FHA needs government aid
October 13th, 2013
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The Federal Housing Administration (FHA), created during the Depression to help low income families become homeowners, has always touted its ability to fund itself through insurance premiums charged to borrowers. The agency helped revive the housing market after the most recent financial crisis by continuing to offer loans to borrowers with down payments as low as 3.5 percent and looser FHA requirements. According to Reuters, the FHA insures approximately $1.1 trillion in mortgages.
On September 27, 2013, for the first time in its 79-year history, the FHA requested an infusion of cash from the U.S.Treasury to shore up its reserve fund. By law, the FHA must keep a two percent capital ratio in its reserve fund. The agency has more than $30 billion in cash and investments currently available to pay potential claims, but an additional $1.7 billion is required to meet the two percent ratio.
FHA insurance provides an incentive for lenders to loan money to individuals without requiring additional cash for a bigger down payment or significant personal cash reserves because the agency’s insurance will pay the lenders if the borrowers default. FHA loan guidelines allow for lower credit scores than conventional loans. While the FHA guidelines say that borrowers can have a credit score as low as 580, FHA lenders typically require a credit score of 620 or 640 and above.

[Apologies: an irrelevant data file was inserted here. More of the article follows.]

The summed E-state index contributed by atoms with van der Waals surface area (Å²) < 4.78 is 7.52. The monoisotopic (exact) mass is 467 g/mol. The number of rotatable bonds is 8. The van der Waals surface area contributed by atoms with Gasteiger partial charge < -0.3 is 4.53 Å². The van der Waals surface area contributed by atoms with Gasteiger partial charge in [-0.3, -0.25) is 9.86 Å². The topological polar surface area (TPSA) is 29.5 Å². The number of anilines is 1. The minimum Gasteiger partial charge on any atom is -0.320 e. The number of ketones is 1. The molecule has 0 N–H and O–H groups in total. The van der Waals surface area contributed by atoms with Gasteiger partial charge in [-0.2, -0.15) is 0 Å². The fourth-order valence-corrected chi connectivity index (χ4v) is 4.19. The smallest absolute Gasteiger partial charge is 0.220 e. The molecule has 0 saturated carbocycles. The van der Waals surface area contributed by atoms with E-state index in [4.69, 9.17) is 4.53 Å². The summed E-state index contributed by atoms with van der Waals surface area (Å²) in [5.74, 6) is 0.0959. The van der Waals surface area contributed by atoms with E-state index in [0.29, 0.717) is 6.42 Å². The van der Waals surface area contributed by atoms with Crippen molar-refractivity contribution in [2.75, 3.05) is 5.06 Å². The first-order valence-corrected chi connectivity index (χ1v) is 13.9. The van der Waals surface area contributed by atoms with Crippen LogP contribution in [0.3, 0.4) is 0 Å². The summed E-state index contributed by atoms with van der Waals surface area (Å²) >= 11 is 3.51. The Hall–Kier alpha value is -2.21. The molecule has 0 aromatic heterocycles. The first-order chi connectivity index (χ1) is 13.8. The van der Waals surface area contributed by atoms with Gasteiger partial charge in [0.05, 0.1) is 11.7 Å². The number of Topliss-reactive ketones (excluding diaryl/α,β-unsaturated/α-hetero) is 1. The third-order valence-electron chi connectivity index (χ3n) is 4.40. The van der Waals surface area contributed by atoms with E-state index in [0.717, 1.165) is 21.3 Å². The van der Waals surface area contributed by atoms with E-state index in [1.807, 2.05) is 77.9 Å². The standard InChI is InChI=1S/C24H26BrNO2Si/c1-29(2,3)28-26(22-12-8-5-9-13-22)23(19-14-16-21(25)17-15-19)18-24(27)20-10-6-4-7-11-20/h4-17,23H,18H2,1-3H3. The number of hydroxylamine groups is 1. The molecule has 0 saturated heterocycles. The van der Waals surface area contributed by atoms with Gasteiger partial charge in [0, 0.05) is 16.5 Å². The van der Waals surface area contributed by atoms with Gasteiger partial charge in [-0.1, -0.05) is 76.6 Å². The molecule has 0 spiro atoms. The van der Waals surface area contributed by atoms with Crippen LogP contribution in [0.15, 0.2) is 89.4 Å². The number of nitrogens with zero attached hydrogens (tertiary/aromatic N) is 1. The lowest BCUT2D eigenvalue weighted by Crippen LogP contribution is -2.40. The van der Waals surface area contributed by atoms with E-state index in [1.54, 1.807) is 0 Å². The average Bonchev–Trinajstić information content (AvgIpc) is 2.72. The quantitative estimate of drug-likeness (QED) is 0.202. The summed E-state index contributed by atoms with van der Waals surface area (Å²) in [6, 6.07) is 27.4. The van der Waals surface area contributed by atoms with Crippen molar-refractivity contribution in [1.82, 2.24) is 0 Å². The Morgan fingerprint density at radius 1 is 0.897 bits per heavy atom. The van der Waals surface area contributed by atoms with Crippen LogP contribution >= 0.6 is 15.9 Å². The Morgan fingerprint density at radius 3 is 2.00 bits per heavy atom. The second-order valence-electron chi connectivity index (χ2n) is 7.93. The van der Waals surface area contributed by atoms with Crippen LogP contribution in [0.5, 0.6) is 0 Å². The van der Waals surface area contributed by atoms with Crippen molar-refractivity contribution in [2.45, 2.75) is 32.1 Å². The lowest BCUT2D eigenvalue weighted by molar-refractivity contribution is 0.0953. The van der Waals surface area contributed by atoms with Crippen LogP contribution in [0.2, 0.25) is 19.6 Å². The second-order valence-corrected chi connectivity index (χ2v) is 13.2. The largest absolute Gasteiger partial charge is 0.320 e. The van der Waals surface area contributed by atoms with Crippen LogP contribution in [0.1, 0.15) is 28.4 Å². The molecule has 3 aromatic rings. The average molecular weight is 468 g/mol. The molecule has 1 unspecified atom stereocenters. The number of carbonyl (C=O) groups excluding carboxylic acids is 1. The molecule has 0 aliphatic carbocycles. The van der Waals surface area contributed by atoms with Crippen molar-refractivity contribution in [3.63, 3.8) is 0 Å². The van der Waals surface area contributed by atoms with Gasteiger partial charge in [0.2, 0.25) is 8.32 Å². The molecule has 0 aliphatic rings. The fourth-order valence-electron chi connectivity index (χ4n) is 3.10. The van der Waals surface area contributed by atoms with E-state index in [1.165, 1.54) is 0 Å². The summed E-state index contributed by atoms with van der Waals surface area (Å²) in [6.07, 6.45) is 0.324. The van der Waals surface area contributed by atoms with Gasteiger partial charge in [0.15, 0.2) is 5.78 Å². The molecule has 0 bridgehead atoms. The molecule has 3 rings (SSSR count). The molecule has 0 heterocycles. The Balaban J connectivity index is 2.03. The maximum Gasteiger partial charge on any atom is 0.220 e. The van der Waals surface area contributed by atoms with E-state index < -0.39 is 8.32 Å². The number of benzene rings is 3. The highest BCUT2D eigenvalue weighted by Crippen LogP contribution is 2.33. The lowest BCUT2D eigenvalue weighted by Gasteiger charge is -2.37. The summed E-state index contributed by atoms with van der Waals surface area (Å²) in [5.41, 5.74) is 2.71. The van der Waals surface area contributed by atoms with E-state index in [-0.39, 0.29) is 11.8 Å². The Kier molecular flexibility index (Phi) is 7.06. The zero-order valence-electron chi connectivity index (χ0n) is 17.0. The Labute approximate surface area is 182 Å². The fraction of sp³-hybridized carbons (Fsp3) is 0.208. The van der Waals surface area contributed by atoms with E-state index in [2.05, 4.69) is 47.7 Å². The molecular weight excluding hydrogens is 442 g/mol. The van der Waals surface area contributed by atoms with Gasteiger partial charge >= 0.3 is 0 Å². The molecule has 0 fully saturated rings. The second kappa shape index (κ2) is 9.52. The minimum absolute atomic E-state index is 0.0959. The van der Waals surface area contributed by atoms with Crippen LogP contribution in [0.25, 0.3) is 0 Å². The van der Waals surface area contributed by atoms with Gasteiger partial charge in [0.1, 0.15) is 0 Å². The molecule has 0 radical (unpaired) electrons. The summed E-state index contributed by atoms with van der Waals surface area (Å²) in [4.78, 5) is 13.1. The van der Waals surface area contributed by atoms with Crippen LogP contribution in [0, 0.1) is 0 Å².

The FHA has taken steps in recent years to tighten loan standards and has raised FHA insurance premiums to build up its reserve fund. Although the agency needs the cash to fulfill its reserve requirement, FHA Commissioner Carol Galante told Congress that loan performance is improving. The number of FHA loans that are delinquent has fallen to the lowest level in three years. However, rising mortgage rates earlier this summer slowed the pace of new FHA loan applications, which meant that revenue from insurance premiums was lower than anticipated.
While FHA loans are certain to continue attracting buyers and homeowners who want an FHA refinance, higher mortgage insurance premiums on the loans have led some borrowers to pursue conventional financing even if it means they must make a larger down payment. Those borrowers must have good credit to get the lowest mortgage rates, though, while FHA mortgage requirements offer the same mortgage rates to all borrowers regardless of their credit score.
Every borrower should compare FHA loan rates and conventional loan rates to find the loan product that meets their needs.
Michele Lerner, author of “HOMEBUYING: Tough Times, First Time, Any Time,” has been writing about personal finance and real estate for more than two decades for a variety of publications and websites including The Washington Post, The Motley Fool, Investopedia, Insurance.com, HSH.com, SavingsAccount.com, National Real Estate Investor magazine, The Washington Times, Urban Land magazine, NAREIT’s REIT magazine and numerous Realtor associations.
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